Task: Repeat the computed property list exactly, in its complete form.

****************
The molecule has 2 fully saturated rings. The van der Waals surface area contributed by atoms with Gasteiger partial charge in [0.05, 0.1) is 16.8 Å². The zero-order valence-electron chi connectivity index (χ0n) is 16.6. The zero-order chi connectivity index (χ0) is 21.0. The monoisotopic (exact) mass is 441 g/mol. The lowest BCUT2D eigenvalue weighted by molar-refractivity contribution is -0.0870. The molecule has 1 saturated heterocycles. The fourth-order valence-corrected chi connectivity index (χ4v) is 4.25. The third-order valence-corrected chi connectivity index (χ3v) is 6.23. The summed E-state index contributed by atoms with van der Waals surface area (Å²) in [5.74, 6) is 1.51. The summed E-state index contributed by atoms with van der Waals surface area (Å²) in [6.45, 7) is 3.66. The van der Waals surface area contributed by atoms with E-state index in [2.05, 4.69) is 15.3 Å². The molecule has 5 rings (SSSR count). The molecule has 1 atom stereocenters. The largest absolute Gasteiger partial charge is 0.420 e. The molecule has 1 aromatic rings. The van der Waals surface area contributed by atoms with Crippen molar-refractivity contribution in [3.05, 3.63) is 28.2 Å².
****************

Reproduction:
The molecule has 2 fully saturated rings. The van der Waals surface area contributed by atoms with Gasteiger partial charge in [0.05, 0.1) is 16.8 Å². The zero-order valence-electron chi connectivity index (χ0n) is 16.6. The zero-order chi connectivity index (χ0) is 21.0. The monoisotopic (exact) mass is 441 g/mol. The lowest BCUT2D eigenvalue weighted by molar-refractivity contribution is -0.0870. The molecule has 1 saturated heterocycles. The fourth-order valence-corrected chi connectivity index (χ4v) is 4.25. The third-order valence-corrected chi connectivity index (χ3v) is 6.23. The summed E-state index contributed by atoms with van der Waals surface area (Å²) in [5.74, 6) is 1.51. The summed E-state index contributed by atoms with van der Waals surface area (Å²) in [6.45, 7) is 3.66. The van der Waals surface area contributed by atoms with E-state index in [2.05, 4.69) is 15.3 Å². The molecule has 5 rings (SSSR count). The molecule has 1 atom stereocenters. The largest absolute Gasteiger partial charge is 0.420 e. The molecule has 1 aromatic rings. The van der Waals surface area contributed by atoms with Crippen molar-refractivity contribution in [3.05, 3.63) is 28.2 Å².